Load Balancer Definition
A load balancer manages the flow of information between the server and an endpoint device (PC, laptop, tablet or smartphone). A load balancer is a hardware or software solution that helps to move packets efficiently across multiple servers, optimizes the use of network resources and prevents network overloads.
How Does A Load Balancer Work?
As an organization meets demand for its applications, the load balancer plays the role of the traffic cop in the network, deciding which servers can handle that traffic. This traffic management is intended to deliver a good user experience. Load balancers monitor the health of web servers and backend servers to ensure they can handle requests. If necessary, the load balancer removes unhealthy servers from the pool until they are restored. Some load balancers even trigger the creation of new virtualized application servers to cope with increased demand and maintain response times. The most effective load balancers operate with workloads across multiple environments (on-premises and cloud) and diverse infrastructures (bare metal servers, VMs, and containers).
Software Load Balancer Vs Hardware Load Balancer
The types of load balancers may include hardware, virtual, or software. Traditionally, load balancers consist of a hardware or virtual appliance. Increasingly, and in order to meet the needs of modern applications, load balancers are using software-defined architectures. Hardware load balancers are optimized to run on custom processors. As traffic increases, the vendor simply requires the addition of more load balancer appliances to handle the volume. Software load balancers usually run on less-expensive, standard x86 hardware, virtual machines, or event containers. These software load balancers are also particularly well-suited in cloud environments like Amazon AWS or Microsoft Azure where physical appliances cannot be deployed.
Why Use A Software Load Balancer?
Using a software load balancer provides the following benefits:
- Flexibility to adjust for changing needs.
- Ability to scale beyond initial capacity by adding more software instances.
- Lower cost than purchasing and maintaining proprietary hardware appliances. Software can run on any standard hardware or virtual machine, which tends to be cheaper.
- Consistent load balancing capabilities across multiple cloud environments.
Why Use A Load Balancer In Cloud Computing?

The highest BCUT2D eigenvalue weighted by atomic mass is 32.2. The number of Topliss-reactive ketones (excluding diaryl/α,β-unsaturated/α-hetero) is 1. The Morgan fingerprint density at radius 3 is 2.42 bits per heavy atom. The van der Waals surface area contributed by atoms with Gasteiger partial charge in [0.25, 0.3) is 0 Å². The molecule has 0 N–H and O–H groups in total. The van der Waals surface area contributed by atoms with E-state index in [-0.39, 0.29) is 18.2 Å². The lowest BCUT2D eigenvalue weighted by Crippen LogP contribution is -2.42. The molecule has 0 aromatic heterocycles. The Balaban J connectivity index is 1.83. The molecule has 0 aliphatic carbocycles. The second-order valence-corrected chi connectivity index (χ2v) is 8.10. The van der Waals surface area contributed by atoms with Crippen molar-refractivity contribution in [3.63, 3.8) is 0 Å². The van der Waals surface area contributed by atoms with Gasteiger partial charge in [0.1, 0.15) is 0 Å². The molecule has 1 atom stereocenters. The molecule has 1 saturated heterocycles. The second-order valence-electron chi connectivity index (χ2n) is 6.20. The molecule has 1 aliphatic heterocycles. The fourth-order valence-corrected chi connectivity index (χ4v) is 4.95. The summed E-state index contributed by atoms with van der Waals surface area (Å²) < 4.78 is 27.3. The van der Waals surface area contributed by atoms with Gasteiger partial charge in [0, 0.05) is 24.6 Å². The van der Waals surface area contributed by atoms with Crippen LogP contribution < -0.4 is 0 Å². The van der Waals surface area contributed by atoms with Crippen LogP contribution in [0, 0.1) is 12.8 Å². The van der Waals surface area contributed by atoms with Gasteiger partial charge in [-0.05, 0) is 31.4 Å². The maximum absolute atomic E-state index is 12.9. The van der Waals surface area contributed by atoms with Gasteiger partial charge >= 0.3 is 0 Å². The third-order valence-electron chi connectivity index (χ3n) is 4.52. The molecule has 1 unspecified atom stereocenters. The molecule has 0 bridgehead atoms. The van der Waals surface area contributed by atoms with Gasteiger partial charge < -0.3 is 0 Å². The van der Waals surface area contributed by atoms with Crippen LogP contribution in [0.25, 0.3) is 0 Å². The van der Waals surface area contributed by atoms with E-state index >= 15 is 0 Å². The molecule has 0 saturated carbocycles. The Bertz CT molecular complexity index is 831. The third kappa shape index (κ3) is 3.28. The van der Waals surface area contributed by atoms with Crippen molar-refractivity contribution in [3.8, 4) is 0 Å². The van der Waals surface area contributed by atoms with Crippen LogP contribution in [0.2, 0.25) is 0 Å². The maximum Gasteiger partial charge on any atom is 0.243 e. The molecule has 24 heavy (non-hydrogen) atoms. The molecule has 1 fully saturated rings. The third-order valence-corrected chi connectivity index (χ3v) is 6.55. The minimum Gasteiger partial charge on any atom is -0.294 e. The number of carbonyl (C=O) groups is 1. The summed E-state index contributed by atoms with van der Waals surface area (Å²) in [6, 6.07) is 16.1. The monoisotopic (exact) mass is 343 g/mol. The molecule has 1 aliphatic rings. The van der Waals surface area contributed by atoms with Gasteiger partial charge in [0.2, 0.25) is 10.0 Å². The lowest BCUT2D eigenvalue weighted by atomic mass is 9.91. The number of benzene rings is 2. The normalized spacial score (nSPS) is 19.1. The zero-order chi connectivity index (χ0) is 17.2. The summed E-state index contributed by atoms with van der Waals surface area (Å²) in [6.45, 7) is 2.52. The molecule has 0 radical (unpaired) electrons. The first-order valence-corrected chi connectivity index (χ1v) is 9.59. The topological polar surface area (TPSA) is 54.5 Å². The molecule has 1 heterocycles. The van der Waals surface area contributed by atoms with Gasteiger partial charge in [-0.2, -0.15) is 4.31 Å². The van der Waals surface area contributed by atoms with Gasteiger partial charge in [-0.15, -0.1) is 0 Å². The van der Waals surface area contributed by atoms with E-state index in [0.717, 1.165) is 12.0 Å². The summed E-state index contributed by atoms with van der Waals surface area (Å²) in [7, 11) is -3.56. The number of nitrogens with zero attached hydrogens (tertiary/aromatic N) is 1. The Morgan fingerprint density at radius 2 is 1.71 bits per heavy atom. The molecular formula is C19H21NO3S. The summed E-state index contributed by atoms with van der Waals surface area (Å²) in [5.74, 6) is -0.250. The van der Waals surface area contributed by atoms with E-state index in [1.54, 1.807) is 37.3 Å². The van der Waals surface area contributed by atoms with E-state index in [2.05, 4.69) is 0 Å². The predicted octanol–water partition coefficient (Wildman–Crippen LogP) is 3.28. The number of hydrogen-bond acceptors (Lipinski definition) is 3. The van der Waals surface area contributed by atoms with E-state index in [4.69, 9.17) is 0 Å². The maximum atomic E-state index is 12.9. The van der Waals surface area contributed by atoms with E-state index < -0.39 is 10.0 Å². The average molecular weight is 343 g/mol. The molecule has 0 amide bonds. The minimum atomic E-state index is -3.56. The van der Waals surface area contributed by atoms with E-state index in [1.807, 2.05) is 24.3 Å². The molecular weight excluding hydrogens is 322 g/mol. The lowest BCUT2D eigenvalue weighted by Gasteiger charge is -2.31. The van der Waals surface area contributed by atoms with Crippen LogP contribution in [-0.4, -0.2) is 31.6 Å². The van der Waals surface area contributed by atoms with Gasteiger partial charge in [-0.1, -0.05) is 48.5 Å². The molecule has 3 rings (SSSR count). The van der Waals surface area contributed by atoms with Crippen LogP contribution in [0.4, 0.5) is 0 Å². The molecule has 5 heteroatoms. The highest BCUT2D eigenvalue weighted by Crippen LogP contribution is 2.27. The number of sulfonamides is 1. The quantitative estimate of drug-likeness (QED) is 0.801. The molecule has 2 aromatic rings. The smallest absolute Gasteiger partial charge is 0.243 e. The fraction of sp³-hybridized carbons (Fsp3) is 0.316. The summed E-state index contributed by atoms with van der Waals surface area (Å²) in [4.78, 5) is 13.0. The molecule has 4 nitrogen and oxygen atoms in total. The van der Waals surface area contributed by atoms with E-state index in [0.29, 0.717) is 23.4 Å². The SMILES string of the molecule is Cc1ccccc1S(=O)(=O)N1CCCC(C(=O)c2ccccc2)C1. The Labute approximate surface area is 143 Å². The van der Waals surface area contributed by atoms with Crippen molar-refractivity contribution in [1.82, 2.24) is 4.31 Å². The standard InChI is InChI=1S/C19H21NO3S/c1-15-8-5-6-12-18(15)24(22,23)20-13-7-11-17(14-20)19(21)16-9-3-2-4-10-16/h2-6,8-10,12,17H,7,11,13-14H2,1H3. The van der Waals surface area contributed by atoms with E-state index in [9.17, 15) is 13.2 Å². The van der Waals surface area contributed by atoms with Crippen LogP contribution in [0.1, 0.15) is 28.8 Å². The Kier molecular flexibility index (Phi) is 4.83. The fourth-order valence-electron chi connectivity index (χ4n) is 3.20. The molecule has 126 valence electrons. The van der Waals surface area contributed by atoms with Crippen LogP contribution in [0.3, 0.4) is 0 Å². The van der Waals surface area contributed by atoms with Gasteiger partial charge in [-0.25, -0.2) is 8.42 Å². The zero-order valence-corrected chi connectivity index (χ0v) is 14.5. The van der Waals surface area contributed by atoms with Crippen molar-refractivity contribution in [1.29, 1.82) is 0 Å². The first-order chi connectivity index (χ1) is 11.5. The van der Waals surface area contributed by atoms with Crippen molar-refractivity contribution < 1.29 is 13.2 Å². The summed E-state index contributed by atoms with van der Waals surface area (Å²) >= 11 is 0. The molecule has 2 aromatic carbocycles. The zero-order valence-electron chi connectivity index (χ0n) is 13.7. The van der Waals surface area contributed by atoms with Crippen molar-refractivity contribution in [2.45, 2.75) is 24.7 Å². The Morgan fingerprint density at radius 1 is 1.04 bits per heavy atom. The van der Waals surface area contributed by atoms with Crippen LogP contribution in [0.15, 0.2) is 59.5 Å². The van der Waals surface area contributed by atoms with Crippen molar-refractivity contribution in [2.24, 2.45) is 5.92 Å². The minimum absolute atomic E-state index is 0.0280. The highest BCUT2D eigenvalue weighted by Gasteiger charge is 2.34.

Using a cloud load balancer provides a managed application networking solution in the cloud that can draw resources from a network of elastic load balancers and servers. Cloud computing also allows for the flexibility of hybrid, hosted, and multi-cloud solutions. The load balancer could be deployed on-premises as well as in the cloud and managed centrally.
The Network Load Balancer and Application Services
Load balancers occupy an important position in the path of application traffic on a network. Yet, traditional application delivery controllers (ADCs) are unable to provide meaningful application insights to drive business decisions. As computing moves to the cloud, virtual ADCs perform similar tasks to hardware. They also come with added functionality and flexibility. Today’s software load balancers do more than ensure high availability. They let an organization quickly and securely scale up its application services based on demand in the cloud. Modern ADCs allow organizations to consolidate network-based services. Those services include SSL/TLS offload, caching, compression, intrusion detection and application firewalls. This creates even shorter delivery times and greater scalability.
Does Avi Networks Offer A Load Balancer?
Yes. Avi Networks’ Intent-based Software Load Balancer provides scalable application delivery across any infrastructure. Avi provides 100% software load balancing to ensure a fast, scalable and secure application experience. It delivers elasticity and intelligence across any environments. It scales from 0 to 1 million SSL transactions per second in minutes. It achieves 90% faster provisioning and 50% lower TCO than traditional appliance-based approach.
For more information on multi-cloud see the following resources: